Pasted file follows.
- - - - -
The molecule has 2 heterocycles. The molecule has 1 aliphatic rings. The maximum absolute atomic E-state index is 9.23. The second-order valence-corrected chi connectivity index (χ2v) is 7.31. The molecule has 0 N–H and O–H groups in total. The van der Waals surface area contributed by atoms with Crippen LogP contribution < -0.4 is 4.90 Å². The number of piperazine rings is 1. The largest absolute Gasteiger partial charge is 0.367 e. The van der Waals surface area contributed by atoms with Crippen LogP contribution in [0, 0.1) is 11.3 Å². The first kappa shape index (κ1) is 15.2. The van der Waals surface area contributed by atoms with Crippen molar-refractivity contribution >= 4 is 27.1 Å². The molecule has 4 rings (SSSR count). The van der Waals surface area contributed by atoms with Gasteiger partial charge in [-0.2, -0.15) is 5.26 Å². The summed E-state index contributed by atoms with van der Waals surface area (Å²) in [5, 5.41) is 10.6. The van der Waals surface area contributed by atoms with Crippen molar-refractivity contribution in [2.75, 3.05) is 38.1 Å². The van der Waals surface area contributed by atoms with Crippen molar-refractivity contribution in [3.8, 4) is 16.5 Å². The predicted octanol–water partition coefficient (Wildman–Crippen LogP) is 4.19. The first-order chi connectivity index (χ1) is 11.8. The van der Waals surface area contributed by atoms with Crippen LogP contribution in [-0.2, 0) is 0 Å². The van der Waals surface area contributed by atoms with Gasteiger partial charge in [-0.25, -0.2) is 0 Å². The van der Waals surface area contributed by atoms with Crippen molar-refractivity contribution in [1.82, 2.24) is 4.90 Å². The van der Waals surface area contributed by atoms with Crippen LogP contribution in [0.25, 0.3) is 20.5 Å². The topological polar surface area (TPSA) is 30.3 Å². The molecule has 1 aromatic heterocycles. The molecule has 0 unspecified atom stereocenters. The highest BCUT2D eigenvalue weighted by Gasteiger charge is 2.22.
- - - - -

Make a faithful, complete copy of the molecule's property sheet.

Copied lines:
The molecule has 2 heterocycles. The molecule has 1 aliphatic rings. The maximum absolute atomic E-state index is 9.23. The second-order valence-corrected chi connectivity index (χ2v) is 7.31. The molecule has 0 N–H and O–H groups in total. The van der Waals surface area contributed by atoms with Crippen LogP contribution < -0.4 is 4.90 Å². The number of piperazine rings is 1. The largest absolute Gasteiger partial charge is 0.367 e. The van der Waals surface area contributed by atoms with Crippen LogP contribution in [0, 0.1) is 11.3 Å². The first kappa shape index (κ1) is 15.2. The van der Waals surface area contributed by atoms with Crippen molar-refractivity contribution >= 4 is 27.1 Å². The molecule has 4 rings (SSSR count). The van der Waals surface area contributed by atoms with Gasteiger partial charge in [-0.2, -0.15) is 5.26 Å². The summed E-state index contributed by atoms with van der Waals surface area (Å²) in [5, 5.41) is 10.6. The van der Waals surface area contributed by atoms with Crippen molar-refractivity contribution in [2.75, 3.05) is 38.1 Å². The van der Waals surface area contributed by atoms with Crippen molar-refractivity contribution in [3.8, 4) is 16.5 Å². The predicted octanol–water partition coefficient (Wildman–Crippen LogP) is 4.19. The first-order chi connectivity index (χ1) is 11.8. The van der Waals surface area contributed by atoms with Crippen LogP contribution in [-0.2, 0) is 0 Å². The van der Waals surface area contributed by atoms with Gasteiger partial charge in [-0.25, -0.2) is 0 Å². The van der Waals surface area contributed by atoms with Crippen molar-refractivity contribution in [1.82, 2.24) is 4.90 Å². The van der Waals surface area contributed by atoms with Crippen LogP contribution in [0.25, 0.3) is 20.5 Å². The topological polar surface area (TPSA) is 30.3 Å². The molecule has 1 aromatic heterocycles. The molecule has 0 unspecified atom stereocenters. The highest BCUT2D eigenvalue weighted by Gasteiger charge is 2.22.